In analysing these reforms, it becomes clear that a plethora of divergent features have emerged, although they are mostly within the scope of the PRD 2019’s policy options. The minimum harmonisation requirements of the PRD 2019 have resulted in—quite literally—minimum harmonisation in Europe.

At this point, it is at least doubtful whether the EU legislator’s objective to reduce legal uncertainties in (preventive) restructuring for cross-border investments has succeeded. Although a baseline for preventive restructuring has been established, the ‘laws on the books’ show extensive differences, as is the case, for instance, with the criteria to enter a PRF, the room for involvement of practitioners, duration of a stay and standards for adopting and confirming a plan. Key concepts such as ‘insolvency’, ‘likelihood of insolvency’ as well as ‘director’ have not been harmonised, since no uniform definitions are introduced, at the same time, national legislators can choose from many divergent policy options in shaping their PRFs. This has hampered the objective to effectively address legal uncertainty for cross-border investors.

Nevertheless, we can be more optimistic about the objective to promote restructuring at an early stage and avoid unnecessary liquidation. Nearly all EU Member States now have introduced a preventive restructuring framework, sharing some core features. This may contribute to restructuring at an early stage. However, the actual success of the PRD 2019 is to be assessed by analysing ‘law in action’: are the preventive restructuring frameworks effective and efficient? Are the courts, debtors and practitioners in the field of restructuring able to deliver on the promises of the PRFs? To what extent do preventive restructuring frameworks promote entirely out-of-court private workouts in the shadow of the law?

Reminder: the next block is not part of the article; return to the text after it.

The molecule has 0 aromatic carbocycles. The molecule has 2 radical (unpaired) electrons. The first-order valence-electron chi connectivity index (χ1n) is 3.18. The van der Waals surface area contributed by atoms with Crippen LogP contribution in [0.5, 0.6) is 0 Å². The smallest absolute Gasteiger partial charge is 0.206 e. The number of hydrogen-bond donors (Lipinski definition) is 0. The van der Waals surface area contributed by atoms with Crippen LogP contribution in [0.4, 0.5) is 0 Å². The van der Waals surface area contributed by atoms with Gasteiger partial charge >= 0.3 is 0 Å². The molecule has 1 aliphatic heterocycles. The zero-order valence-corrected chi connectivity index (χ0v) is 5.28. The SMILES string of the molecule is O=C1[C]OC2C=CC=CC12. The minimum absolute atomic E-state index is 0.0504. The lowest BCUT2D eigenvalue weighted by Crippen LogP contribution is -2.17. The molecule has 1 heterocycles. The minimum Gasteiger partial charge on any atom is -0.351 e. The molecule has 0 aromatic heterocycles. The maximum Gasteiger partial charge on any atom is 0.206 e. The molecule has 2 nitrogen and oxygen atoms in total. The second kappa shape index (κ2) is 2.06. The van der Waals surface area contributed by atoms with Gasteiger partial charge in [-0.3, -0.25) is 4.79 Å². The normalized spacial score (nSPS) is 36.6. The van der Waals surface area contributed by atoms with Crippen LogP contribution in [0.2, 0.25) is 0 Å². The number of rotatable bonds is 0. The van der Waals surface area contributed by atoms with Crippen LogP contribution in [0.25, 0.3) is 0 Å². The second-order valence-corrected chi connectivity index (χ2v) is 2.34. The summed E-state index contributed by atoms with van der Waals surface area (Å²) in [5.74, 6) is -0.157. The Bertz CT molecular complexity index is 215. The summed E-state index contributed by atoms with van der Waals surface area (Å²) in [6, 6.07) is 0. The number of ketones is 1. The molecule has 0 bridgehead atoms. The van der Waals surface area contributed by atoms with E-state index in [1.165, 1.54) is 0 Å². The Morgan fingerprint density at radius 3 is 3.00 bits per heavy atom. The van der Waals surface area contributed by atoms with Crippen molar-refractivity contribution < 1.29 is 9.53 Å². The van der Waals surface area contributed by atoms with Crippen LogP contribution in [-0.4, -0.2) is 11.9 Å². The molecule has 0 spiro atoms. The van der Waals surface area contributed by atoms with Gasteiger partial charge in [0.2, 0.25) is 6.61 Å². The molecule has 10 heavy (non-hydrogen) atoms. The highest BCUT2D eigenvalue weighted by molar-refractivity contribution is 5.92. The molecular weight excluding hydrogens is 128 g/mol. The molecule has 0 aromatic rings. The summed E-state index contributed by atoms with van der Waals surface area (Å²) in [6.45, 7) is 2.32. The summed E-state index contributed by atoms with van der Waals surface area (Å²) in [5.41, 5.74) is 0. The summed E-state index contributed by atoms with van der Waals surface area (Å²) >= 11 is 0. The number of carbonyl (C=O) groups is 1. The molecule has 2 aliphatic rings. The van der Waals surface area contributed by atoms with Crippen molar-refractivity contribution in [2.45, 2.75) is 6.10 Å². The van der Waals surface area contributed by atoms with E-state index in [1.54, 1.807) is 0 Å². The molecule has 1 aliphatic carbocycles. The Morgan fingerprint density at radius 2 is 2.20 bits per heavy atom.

Toward further harmonisation of EU insolvency law

We observe that the PRD 2019 has emboldened the European legislator with respect to harmonisations of restructuring and insolvency laws. No longer is this an area where substantive harmonisation must be considered unattainable due to large divergences between jurisdictions.

We are at the start of the next wave of harmonisation of EU insolvency with the recent EC Proposal for a directive to harmonise certain aspects of insolvency law (‘EC Proposal’). Recently, in a first independent review by the Conference on European Restructuring and Insolvency Law (CERIL), the EC Proposal got a positive reception. A survey drawing on over 60 responses from CERIL members as well as other experts in the field of restructuring and insolvency law throughout Europe highlighted that, although opinions differ on aspects of the EC Proposal, there is general agreement that the European Commission is moving in the right direction.

This indicates already that there is a shift in the understanding of what could be harmonised at the EU level. This legacy of the PRD 2019 may prove to be more significant and relevant than what the current state of minimum harmonisation of preventive restructuring laws suggests.

Gert-Jan Boon is a Lecturer and Researcher at Leiden University (Netherlands).

Harold Koster is Professor of Company Law at Leiden University (Netherlands).

Reinout Vriesendorp is Professor of Insolvency Law at Leiden University (Netherlands).